Disclosure: we sold a copy of 20th Century Pub to someone who works at Stonegate the other day.

Comfort Beers: Fuller’s, Young’s, Sam Smith’s

We were in London last week to pick up an award, see friends, work in the library, and look at pub architecture. That didn’t leave much time to drink beer.

When we passed the Red Lion on Duke of York Street at 6 pm it had burst its seams, spilling suited drinkers all over the pavement and road. We returned at 9 by which time it was quieter and we slipped into the coveted back room. It’s an amazing pub, the Red Lion — really beautiful, full of cut glass and mirrors and warm light. There’s a reason Ian Nairn gives it a whole page of soupy swooning in Nairn’s London. The woman behind the bar pulled the first pint, paused, and said, ‘I’m not serving you that. It doesn’t look right.’ She turned the clip round and suggested something else. Impressive. Oliver’s Island, pale and brewed with orange peel, continues to be decent enough without igniting any great passion on our part. ESB, on the other hand, seems to get better every time we have it — richer, more bitter, ever juicier. Same again, please. It gave us hangovers but it was 100 per cent worth it.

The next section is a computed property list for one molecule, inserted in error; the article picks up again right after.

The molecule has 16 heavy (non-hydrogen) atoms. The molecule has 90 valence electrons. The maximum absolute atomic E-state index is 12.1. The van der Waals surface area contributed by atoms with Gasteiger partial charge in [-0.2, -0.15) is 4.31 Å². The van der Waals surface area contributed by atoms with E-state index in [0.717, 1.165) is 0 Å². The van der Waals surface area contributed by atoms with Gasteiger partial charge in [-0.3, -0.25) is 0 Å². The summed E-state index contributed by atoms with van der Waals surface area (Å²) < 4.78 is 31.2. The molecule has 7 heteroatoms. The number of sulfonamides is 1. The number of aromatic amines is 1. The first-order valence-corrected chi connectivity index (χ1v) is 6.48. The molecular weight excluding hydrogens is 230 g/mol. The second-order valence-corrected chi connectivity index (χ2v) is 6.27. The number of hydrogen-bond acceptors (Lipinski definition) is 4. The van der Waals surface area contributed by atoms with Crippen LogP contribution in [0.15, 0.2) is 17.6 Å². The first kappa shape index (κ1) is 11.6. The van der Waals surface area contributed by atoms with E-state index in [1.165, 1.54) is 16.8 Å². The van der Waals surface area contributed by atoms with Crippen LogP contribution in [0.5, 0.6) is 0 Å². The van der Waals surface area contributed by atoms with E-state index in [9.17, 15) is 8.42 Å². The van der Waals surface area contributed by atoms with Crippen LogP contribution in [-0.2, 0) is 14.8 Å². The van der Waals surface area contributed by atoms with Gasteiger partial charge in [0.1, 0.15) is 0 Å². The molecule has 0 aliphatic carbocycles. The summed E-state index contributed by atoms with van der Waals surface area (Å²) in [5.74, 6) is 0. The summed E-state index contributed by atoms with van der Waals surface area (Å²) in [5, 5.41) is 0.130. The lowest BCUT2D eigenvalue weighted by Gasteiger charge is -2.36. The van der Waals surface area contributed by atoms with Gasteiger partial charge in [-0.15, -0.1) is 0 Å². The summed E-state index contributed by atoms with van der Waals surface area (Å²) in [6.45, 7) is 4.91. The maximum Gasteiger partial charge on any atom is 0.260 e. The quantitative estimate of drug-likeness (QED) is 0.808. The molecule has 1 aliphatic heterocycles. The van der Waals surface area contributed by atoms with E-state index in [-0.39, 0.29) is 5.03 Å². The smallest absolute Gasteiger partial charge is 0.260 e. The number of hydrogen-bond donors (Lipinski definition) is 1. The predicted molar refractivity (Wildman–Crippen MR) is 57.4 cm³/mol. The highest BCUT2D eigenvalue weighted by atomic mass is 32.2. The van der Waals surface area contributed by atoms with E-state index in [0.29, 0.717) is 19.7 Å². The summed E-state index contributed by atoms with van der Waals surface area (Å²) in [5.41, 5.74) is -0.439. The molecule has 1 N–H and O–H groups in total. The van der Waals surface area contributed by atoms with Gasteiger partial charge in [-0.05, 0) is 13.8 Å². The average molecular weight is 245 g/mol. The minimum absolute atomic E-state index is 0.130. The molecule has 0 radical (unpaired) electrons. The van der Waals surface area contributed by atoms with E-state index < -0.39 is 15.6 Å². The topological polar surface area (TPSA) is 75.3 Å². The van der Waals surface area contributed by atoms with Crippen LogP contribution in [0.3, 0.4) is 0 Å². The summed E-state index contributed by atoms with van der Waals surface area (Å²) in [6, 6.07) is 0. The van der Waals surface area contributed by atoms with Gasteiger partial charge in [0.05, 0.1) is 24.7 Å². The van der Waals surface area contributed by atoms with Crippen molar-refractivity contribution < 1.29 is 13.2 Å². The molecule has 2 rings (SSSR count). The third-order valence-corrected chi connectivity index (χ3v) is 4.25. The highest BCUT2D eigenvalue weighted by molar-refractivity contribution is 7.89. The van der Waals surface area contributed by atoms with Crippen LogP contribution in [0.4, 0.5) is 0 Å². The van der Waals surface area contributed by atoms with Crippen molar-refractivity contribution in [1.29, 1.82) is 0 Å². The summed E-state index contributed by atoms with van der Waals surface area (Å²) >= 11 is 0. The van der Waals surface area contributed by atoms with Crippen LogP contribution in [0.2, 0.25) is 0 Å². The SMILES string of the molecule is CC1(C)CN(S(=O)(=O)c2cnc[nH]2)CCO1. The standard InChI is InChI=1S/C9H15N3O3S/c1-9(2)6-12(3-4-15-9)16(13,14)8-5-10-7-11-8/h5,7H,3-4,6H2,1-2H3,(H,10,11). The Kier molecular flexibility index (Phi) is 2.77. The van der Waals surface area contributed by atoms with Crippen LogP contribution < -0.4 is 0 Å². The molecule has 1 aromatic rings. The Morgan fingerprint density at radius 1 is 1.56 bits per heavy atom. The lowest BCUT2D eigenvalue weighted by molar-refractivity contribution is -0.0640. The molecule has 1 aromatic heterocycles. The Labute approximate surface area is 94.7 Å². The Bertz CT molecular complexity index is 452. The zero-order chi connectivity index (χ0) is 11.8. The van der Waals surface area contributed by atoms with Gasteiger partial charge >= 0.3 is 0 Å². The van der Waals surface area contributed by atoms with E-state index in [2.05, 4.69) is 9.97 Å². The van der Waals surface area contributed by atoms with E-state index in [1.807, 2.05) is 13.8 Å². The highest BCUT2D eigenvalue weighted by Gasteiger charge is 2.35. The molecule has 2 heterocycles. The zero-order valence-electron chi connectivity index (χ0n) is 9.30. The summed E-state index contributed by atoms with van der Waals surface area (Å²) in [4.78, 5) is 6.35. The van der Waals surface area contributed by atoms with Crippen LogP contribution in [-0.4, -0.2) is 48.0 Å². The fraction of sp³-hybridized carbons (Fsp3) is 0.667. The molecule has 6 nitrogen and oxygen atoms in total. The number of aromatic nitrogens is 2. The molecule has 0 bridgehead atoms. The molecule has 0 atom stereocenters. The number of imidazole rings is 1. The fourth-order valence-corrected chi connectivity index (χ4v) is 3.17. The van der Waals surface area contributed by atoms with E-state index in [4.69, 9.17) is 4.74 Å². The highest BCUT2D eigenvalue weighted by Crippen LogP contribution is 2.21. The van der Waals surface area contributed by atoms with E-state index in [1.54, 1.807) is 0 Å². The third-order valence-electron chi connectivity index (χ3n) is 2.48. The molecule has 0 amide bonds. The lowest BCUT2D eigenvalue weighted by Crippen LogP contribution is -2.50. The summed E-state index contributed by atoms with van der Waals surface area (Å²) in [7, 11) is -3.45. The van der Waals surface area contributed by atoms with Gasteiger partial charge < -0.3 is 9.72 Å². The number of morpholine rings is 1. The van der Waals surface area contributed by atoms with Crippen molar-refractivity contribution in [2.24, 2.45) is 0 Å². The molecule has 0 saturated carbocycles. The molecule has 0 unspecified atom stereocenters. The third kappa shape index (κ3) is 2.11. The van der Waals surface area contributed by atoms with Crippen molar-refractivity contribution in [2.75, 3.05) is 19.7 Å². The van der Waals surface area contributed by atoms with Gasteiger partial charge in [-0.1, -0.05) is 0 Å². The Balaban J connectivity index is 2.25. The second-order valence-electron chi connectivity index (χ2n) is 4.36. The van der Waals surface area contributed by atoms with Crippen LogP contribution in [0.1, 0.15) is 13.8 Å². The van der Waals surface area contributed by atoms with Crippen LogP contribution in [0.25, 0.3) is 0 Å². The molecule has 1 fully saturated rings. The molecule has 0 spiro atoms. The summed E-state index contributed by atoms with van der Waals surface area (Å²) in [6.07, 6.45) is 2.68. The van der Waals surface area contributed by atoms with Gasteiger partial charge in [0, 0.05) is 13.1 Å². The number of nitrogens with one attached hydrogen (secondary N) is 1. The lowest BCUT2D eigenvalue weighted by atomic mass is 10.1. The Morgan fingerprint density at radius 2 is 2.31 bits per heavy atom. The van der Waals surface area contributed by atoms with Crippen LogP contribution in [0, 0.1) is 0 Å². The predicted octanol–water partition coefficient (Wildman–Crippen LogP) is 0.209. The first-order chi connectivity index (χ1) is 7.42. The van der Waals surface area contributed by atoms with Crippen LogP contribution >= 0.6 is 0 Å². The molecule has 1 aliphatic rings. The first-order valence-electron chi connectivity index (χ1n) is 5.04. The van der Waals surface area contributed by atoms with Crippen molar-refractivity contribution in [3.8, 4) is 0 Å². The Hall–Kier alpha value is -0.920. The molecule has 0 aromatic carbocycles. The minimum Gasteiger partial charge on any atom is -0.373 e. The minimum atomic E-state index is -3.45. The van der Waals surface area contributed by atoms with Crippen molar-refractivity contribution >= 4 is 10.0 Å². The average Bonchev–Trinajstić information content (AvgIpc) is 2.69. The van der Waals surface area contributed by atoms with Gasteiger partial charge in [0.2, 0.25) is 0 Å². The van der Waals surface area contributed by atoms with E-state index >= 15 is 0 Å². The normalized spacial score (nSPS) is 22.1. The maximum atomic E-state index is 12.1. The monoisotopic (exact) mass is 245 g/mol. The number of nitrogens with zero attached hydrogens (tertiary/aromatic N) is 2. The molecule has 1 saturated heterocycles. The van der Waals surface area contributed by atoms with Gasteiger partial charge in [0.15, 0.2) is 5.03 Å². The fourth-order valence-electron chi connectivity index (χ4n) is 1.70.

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Q&A: Which Classics Might I Have Missed?

“I was drinking a bottle of Proper Job yesterday and thinking about how I only started buying it after reading your blog. Later, I drank some Beavertown Gamma Ray and Magic Rock Cannonball and wondered if, by drinking fancy craft beers usually modelled on American style, I was missing something. Can you recommend any perennial British beers, the kind of thing you perhaps take for granted but that might have been overlooked by people who’ve only come to love beer since craft really took off?”* — Brendan, Leeds